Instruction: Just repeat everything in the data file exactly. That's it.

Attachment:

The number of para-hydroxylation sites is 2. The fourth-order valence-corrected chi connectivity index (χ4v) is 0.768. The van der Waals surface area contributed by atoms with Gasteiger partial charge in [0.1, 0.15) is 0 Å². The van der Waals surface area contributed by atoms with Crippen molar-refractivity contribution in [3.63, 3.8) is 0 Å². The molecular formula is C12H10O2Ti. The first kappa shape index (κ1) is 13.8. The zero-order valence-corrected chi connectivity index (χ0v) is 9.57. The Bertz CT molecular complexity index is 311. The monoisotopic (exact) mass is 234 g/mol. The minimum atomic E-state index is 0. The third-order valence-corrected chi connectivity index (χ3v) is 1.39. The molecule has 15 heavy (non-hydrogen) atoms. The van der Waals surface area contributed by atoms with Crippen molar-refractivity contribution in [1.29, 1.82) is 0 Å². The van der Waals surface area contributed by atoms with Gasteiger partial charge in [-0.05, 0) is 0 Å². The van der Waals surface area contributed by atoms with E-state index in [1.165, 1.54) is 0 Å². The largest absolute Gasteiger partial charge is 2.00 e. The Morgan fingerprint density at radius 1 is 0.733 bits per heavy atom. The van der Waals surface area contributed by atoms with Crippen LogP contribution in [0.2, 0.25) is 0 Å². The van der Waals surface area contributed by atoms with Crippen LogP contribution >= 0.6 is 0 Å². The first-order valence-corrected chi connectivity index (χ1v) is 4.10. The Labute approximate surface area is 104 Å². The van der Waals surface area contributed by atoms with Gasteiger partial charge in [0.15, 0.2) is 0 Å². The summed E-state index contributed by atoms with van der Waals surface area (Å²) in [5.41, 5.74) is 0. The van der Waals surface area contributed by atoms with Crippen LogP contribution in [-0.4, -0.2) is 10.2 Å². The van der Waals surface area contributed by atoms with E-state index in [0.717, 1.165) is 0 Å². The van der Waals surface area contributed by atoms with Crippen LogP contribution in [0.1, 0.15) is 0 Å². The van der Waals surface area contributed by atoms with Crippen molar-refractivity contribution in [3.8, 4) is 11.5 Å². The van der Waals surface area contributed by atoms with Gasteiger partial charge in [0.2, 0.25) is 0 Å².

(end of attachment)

The number of para-hydroxylation sites is 2. The fourth-order valence-corrected chi connectivity index (χ4v) is 0.768. The van der Waals surface area contributed by atoms with Gasteiger partial charge in [0.1, 0.15) is 0 Å². The van der Waals surface area contributed by atoms with Crippen molar-refractivity contribution in [3.63, 3.8) is 0 Å². The molecular formula is C12H10O2Ti. The first kappa shape index (κ1) is 13.8. The zero-order valence-corrected chi connectivity index (χ0v) is 9.57. The Bertz CT molecular complexity index is 311. The monoisotopic (exact) mass is 234 g/mol. The minimum atomic E-state index is 0. The third-order valence-corrected chi connectivity index (χ3v) is 1.39. The molecule has 15 heavy (non-hydrogen) atoms. The van der Waals surface area contributed by atoms with Crippen molar-refractivity contribution in [1.29, 1.82) is 0 Å². The van der Waals surface area contributed by atoms with Gasteiger partial charge in [-0.05, 0) is 0 Å². The van der Waals surface area contributed by atoms with E-state index in [1.165, 1.54) is 0 Å². The largest absolute Gasteiger partial charge is 2.00 e. The Morgan fingerprint density at radius 1 is 0.733 bits per heavy atom. The van der Waals surface area contributed by atoms with Crippen LogP contribution in [0.2, 0.25) is 0 Å². The van der Waals surface area contributed by atoms with Crippen LogP contribution >= 0.6 is 0 Å². The first-order valence-corrected chi connectivity index (χ1v) is 4.10. The Labute approximate surface area is 104 Å². The van der Waals surface area contributed by atoms with Gasteiger partial charge in [0.15, 0.2) is 0 Å². The summed E-state index contributed by atoms with van der Waals surface area (Å²) in [5.41, 5.74) is 0. The van der Waals surface area contributed by atoms with Crippen LogP contribution in [-0.4, -0.2) is 10.2 Å². The van der Waals surface area contributed by atoms with E-state index in [0.717, 1.165) is 0 Å². The van der Waals surface area contributed by atoms with Crippen LogP contribution in [0.1, 0.15) is 0 Å². The van der Waals surface area contributed by atoms with Crippen molar-refractivity contribution in [3.8, 4) is 11.5 Å². The van der Waals surface area contributed by atoms with Gasteiger partial charge in [0.2, 0.25) is 0 Å².